Challenge Week 14: Obvious Child

I could start off by saying that this is the sweetest romantic comedy about abortion I can imagine, and that’s probably true. That said, it basically is a romantic comedy about abortion, and that’s not a subject I particularly enjoy in films.

The “obvious child” of the title is not really the baby being aborted, who’s barely acknowledged at all, but the 27-year-old Donna Stern (Jenny Slate), a girl in New York City working in a progressive bookstore and doing stand up comedy in the evenings. The film opens on one of her routines, and it’s an awkward but decently funny brand of self-deprecating humor. We’ll see a few more as the film goes on and they parallel her changes in self-confidence as she’s first dumped by her boyfriend (a particularly terrible self-pitying routine) and then as she regains confidence through the growing up that pregnancy has forced her to do – even though she decides to end that pregnancy and doesn’t waver.

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I actually wrote a paper in grad school about three pregnancy films of 2007 – Juno, Knocked Up, and 4 Weeks, 3 Months, 2 Days. It would’ve been fascinating had Obvious Child come out that year, too. I mentioned in that paper that Knocked Up was somewhat unbelievable because Allison (Katharine Heigl’s career-minded character) would definitely have AT LEAST considered abortion when she discovered she was pregnant after a one-night stand with Seth Rogen. Ellen Page’s Juno did consider abortion, but ultimately found the clinic offputting and decided to find an adoptive family instead. (The third film is explicitly about seeking an illegal abortion in 1980s Romania.)

Obvious Child veered too far the opposite way from Knocked Up for me, and maybe it’s simply that you can’t really make a film that centers so much on an abortion (at least not now, when it’s such a hot-button topic) without having it seem agenda-driven. The agenda here is “abortion is normal, casual even, everyone has had one and it’s no big deal.” The only thing Donna balks at is the cost, and even that’s never really followed through (I guess her mom gave her the money?). On the flip side, if a character like Donna had not considered abortion, or had flipped at the last minute and decided to keep the baby, that would’ve felt false. I know this is the film Gillian Robespierre wanted to make, so I can’t say she wrote herself into a corner or anything like that, but for me personally as a viewer, it’s kind of a no-win topic.

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As an indie rom-com, it’s fairly assured, especially as a debut. Jenny Slate is a good lead, and captures the awkward humor of the character perfectly, as well as giving her a lot of depth in the quieter, more thoughtful moments. Her tentative romance (post one-night-stand) with Jake Lacy’s Max is sweet and enjoyable, and Gaby Hoffmann’s best friend Nellie stole every scene she was in. I do tire a bit of this type of awkward twenty-something indie film, something which also hurt In a World, another recent woman-directed film that I wanted to like a lot more than I did.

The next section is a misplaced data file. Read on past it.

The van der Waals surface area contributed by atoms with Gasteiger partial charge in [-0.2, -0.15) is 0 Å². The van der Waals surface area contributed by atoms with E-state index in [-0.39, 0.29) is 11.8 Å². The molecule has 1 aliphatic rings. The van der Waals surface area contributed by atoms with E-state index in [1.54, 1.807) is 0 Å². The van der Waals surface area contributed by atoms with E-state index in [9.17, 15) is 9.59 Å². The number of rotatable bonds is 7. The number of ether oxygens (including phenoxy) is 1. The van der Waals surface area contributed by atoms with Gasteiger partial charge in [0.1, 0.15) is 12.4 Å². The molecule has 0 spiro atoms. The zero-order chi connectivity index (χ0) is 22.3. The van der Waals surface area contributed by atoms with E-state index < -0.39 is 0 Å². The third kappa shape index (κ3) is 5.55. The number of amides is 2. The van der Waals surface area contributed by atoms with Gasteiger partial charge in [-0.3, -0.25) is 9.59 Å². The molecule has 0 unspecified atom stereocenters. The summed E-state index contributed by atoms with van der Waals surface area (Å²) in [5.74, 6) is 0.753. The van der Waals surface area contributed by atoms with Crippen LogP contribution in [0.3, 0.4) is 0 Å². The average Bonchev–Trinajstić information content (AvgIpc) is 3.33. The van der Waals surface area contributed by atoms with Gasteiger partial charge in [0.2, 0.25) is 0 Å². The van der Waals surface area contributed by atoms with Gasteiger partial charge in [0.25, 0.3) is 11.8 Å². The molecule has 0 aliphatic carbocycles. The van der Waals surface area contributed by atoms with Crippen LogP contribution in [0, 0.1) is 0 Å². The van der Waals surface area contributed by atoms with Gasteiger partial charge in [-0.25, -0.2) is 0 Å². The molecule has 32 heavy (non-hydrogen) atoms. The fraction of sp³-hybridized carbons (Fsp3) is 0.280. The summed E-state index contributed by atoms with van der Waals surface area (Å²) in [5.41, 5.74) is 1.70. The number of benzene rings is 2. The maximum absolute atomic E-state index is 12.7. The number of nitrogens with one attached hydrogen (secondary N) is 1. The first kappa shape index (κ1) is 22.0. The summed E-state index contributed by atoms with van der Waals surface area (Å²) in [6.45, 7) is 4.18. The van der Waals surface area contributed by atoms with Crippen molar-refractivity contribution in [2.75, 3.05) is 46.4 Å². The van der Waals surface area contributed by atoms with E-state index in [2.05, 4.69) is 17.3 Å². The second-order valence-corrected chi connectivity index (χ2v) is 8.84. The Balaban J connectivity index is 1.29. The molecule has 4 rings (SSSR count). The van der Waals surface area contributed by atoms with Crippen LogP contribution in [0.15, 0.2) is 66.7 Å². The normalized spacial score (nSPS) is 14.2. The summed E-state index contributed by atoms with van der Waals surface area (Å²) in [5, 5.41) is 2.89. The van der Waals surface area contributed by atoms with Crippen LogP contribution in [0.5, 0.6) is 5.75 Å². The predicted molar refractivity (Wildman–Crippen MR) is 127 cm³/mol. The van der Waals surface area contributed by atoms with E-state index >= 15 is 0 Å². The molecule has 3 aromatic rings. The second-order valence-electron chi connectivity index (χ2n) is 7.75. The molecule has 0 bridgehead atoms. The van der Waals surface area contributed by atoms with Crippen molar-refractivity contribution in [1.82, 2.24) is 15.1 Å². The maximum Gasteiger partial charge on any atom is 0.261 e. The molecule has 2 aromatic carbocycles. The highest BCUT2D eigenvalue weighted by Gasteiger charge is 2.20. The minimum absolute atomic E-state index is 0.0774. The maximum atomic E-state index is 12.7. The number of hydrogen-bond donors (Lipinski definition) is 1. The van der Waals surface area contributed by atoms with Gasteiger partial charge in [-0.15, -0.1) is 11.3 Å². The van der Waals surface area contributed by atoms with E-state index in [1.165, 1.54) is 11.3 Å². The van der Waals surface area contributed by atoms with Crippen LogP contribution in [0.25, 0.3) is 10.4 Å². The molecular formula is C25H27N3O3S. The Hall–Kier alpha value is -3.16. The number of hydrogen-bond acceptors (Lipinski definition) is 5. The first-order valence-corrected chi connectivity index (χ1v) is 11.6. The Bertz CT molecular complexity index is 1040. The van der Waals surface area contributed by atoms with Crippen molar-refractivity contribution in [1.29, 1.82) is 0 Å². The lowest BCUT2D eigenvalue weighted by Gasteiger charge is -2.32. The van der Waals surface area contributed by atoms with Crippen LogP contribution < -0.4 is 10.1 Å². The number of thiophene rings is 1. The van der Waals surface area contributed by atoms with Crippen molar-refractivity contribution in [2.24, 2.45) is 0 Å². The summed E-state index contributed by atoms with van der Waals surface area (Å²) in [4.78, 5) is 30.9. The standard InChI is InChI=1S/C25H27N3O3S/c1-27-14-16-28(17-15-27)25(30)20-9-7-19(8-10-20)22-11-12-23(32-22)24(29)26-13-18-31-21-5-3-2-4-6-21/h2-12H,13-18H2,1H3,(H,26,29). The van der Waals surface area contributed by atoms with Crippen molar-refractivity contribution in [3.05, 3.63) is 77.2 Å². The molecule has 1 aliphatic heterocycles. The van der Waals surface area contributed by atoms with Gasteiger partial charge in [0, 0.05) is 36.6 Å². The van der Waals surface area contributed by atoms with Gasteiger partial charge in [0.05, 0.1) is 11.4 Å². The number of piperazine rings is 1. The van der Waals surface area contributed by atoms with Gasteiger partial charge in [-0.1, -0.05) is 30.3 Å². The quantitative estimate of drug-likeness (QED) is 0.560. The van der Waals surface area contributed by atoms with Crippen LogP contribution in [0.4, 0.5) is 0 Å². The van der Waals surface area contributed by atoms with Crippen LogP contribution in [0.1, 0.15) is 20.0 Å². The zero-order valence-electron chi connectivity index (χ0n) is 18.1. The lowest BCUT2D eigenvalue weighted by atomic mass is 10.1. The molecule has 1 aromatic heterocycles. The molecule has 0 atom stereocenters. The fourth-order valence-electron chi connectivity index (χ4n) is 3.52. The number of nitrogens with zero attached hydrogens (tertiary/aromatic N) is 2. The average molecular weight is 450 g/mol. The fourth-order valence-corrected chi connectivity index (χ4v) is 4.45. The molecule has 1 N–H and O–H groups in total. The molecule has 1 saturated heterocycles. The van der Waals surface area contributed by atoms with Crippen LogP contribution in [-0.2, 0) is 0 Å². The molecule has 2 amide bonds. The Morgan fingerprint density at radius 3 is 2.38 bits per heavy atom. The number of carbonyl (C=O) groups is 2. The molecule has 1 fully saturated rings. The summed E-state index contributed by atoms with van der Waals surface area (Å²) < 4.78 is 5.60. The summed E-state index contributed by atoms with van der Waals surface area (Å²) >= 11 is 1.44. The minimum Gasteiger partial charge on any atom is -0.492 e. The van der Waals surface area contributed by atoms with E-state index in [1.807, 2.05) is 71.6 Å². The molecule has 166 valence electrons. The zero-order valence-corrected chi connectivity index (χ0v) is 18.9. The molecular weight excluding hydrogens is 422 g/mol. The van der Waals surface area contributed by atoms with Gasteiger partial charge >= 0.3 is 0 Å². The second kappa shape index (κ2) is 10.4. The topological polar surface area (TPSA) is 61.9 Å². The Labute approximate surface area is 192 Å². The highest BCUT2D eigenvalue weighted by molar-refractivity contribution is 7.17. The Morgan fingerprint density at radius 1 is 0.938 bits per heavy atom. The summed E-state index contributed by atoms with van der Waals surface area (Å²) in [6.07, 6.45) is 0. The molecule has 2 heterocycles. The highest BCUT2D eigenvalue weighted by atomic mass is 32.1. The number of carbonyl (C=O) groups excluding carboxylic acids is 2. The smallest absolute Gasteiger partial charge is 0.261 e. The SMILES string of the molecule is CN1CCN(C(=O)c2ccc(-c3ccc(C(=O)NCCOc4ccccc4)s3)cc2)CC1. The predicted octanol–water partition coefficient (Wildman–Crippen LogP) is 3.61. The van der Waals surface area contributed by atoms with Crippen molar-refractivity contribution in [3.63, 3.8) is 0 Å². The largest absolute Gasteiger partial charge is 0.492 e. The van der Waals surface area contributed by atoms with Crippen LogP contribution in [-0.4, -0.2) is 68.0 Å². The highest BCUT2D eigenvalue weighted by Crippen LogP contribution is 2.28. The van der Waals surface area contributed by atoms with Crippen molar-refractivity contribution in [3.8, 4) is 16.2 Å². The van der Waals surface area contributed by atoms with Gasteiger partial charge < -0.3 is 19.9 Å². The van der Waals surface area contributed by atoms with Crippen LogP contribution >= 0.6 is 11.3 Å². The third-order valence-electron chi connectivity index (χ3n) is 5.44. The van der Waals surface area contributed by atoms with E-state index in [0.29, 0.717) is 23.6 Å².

There were moments I enjoyed or appreciated a lot, others that made me cringe for a variety of reasons, and the confluence of sensibility and subject matter just wasn’t great for me. I’m glad to have seen it, though, because I heard so much about it when it came out and I was quite curious to check it out.

Stats and stuff…

2014, USA
written and directed by Gillian Robespierre
starring Jenny Slate, Jake Lacy, Gaby Hoffmann

I’m ranking all my Challenge films on Flickchart (as I do all the films I see), a movie-ranking website that asks you to choose your favorite between two movies until it builds a ranked list of your favorites. Just for fun, I will average out the rankings and keep a running tally of whose recommendations rank the highest. When you add a film to Flickchart, it pits it against films already on your chart to see where it should fall. Here’s how Obvious Child entered my chart:

Obvious Child beats Kramer vs. Kramer
Obvious Child loses to Johnny Tremain
Obvious Child beats DuBarry Was a Lady
Obvious Child loses to A Room with a View
Obvious Child loses to The Blob (1958)
Obvious Child loses to Ikiru
Obvious Child beats Apocalypse Now
Obvious Child loses to Vanilla Sky
Obvious Child loses to Shenandoah
Obvious Child loses to Dick Tracy
Obvious Child beats Reap the Wild Wind
Obvious Child loses to Wet Hot American Summer

Final ranking #1322 out of 3610 films on my chart (63%)

It is now my #1 (and only) Gillian Robespierre film, my #1 (and only) Jenny Slate film, and my #15 film of 2014.

Obvious Child was recommended by Marya Gates, a Twitter and TCM Fest friend.

A few quotes…

Donna: Stop looking at your phone while you’re dumping me.

Nancy Stern: You’re almost 30 years old, you don’t know how to do your taxes…
Donna: I’m three years away from 30, and nobody knows how to do their taxes.

Nellie: What is so great about you is you are unapologetically you on that stage, and that’s why people love you.

Nellie: You’re dizzy because you played Russian Roulette with your vagina.

Clinic doctor: Let’s talk about your options.
Donna: I’d like an abortion, please.

A few more screenshots…

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